4.2. Social Engagement

Of the many stressors capable of precipitating psychotic symptoms, social stress and interpersonal en-counters are the ones most frequently noted. Marley interviewed schizophrenia inpatients, asking them about the triggers of their two most recent symptom flare-ups [103]. Almost 63% of the 54 participants in his study identified interpersonal interaction as a trigger. Arguments with co-patients were the most frequently cited; slights and criticisms from staff came next. Nearly three-fifths of interviewees also reported that positive inter-personal encounters, such as being on the receiving end of encouragement and support, made symptoms re-cede.
Writing in the personal accounts section of Schizophrenia Bulletin, Colori [104] expressed it this way: “…I’ve realized ……that some of the most stressful situations for me are when I’m with and around people. Generally, ……large social gatherings …causing more hallucinations.”
In 2002, using the experience sampling method, Delespaul and colleagues found that social withdrawal, as well as both relaxation and work activities, resulted in a decrease in hallucinatory intensity, while social engagement and also passive leisure activities, such as watching TV, raised intensity levels [105].
Crosier et al. used Facebook to ask voice-hearing respondents, “What are 3 things that make your voices worse?” Of the 90 persons who responded, 23% of answers involved other people, conflict with others, or, paradoxically, being alone [106]. A smaller percent of responders reported that “Telling others about them [hallucinations]” and “Thinking people have a reason to dislike me” worsened hallucinations.
Bell et al., in a case study using ecological momentary assessment, reported that their subject’s voice in-tensity increased when feeling anxious in the company of several people at once [6]. The intensity decreased when the patient was near someone with whom he felt comfortable.
Social contact has been reported as triggering not only hallucinations but also paranoid thinking, especially whenever the company involved relatively unfamiliar people [107].
Using a structured diary technique that captures mental states and contexts in everyday life, more than one study has shown that fluctuations in experiences of psychosis depend on social contact transitions. Symp-toms are always reported as more frequent in encounters with relative strangers than in contacts with family or friends [108]. A study examining the context of delusions in a clinical population also reported that the presence of familiar individuals decreased the probability of delusions, whereas the risk increased during times of inactivity [109].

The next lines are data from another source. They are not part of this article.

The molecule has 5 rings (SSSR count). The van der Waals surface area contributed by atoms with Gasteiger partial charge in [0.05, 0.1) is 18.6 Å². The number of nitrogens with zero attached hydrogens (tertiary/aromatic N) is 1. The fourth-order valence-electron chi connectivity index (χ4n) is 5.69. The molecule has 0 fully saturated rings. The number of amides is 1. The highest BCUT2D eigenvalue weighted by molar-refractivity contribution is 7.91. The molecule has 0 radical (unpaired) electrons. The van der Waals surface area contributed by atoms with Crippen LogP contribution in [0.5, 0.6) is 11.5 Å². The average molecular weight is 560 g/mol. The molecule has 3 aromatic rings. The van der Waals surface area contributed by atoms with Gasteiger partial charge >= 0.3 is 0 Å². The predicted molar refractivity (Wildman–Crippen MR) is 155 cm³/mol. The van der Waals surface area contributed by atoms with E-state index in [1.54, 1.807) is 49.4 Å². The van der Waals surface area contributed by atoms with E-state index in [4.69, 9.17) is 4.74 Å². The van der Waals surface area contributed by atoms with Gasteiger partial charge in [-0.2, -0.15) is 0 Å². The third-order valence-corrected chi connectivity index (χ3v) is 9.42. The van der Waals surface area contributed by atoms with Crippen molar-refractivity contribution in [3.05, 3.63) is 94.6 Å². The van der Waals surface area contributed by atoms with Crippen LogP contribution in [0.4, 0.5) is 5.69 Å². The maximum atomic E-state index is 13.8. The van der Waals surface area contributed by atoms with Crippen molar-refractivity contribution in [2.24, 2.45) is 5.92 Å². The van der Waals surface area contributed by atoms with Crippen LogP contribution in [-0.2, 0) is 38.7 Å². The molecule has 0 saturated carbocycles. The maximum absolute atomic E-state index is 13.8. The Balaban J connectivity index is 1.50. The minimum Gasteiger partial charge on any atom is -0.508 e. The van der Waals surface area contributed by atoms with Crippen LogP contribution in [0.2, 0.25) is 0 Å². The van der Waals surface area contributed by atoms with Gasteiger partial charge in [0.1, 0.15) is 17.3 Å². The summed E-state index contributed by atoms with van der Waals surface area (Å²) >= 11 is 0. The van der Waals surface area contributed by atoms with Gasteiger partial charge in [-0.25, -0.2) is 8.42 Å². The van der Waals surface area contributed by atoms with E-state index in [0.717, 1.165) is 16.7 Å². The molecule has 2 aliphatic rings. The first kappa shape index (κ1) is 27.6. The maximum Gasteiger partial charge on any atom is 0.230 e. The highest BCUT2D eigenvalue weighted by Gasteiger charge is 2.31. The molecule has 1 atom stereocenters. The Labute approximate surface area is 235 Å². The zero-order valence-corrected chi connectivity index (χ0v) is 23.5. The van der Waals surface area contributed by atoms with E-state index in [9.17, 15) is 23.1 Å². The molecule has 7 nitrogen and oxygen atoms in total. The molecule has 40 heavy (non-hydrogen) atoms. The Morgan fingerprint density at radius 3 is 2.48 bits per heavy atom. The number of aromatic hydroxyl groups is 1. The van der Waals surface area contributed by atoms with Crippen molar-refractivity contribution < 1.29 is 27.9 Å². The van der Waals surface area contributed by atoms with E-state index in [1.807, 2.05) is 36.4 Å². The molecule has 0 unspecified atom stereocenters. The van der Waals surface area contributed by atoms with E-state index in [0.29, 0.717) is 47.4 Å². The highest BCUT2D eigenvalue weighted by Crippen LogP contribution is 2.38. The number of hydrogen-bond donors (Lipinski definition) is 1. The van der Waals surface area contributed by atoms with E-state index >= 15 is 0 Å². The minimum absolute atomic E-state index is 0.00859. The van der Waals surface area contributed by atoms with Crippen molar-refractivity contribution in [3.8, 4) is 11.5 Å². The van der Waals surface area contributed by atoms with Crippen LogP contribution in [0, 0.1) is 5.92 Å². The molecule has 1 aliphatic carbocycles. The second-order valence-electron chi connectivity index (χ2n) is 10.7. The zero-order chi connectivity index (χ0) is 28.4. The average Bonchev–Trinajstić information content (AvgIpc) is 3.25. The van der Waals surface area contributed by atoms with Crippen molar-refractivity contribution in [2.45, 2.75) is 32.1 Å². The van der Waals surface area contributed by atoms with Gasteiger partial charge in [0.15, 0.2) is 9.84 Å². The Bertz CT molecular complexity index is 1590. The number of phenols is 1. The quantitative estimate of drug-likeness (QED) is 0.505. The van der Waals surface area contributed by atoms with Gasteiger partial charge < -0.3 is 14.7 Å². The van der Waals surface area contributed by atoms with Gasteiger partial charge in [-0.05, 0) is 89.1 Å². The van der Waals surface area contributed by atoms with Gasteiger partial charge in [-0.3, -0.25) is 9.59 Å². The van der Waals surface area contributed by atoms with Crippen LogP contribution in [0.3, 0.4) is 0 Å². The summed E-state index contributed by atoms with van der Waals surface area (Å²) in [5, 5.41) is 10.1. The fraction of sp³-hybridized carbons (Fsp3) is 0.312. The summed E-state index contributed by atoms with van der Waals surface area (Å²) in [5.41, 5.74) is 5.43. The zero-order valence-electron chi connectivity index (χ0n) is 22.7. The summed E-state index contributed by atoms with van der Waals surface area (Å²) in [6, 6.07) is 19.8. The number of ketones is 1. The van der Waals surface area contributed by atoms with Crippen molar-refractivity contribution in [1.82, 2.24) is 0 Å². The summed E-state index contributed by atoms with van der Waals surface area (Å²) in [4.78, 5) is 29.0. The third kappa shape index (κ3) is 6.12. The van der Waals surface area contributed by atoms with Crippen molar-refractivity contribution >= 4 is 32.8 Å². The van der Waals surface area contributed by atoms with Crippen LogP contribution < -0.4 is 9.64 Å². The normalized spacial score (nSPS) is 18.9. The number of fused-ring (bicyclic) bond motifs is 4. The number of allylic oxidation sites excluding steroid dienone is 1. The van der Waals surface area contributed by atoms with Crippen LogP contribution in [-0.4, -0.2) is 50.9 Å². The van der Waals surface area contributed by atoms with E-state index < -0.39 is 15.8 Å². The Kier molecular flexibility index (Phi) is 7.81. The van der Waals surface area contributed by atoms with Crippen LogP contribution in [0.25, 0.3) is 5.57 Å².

The specifics of the social contact, such as subjectively perceived empathy on the part of the other person, are critical to the response. Twenty-nine participants with psychotic symptoms (ages 16–30) in a recent experience sampling study were compared to twenty-eight controls. Empathy was measured using a self-report questionnaire. The findings were that social contact was associated with positive affect, especially when contact was with close others, and that empathy moderated the association between the closeness of contact and positive affect (there was no direct association between empathy alone and positive affect) [110].
Therapist reports have also been examined for clues as to interpersonal processes that trigger symptoms. A study by Leonhardt et al. (2018) searched for factors in conversations between patients and therapists that were able to predict subsequent psychotic content [111]. For-ty-eight transcripts from one patient’s experience identified passages of delusional or disorganized content and noted the conversational themes that had immediately preceded these passages. The therapist setting boundaries in the therapeutic relationship or the therapist challenging the patient’s interpretation of events appeared to trigger psychotic content, especially when this occurred early in the treatment process when the alliance was not yet well established.
Social situations can lead to positive and negative affect, and, past a threshold level, either one can result in symptoms. It is also possible that stressful social situations lead directly to symptoms, which then color affect. A positive or negative emotional state is important, as it is a major determinant of whether social occasions are sought out or avoided. Using ecological momentary assessments, emotional states and motivation to socialize were studied for 7 days in 105 patients with schizophrenia and 76 non-clinical controls. In both patients and controls, positive emotions created an incentive to socialize, and negative emotions dampened that incentive. The controls, however, recovered from negative emotions much more quickly than patients [112]. Why it takes schizophrenia patients longer than usual to re-cover from negative emotions is not well understood. A questionnaire was administered to 71 patients with psychosis and 42 controls in the hope of determining which of several possible strategies (reappraisal, acceptance, awareness, suppression, rumination, distraction, social sharing) were used to recover from negative emotions, but the study was unable to reach clear conclusions about group differences [113].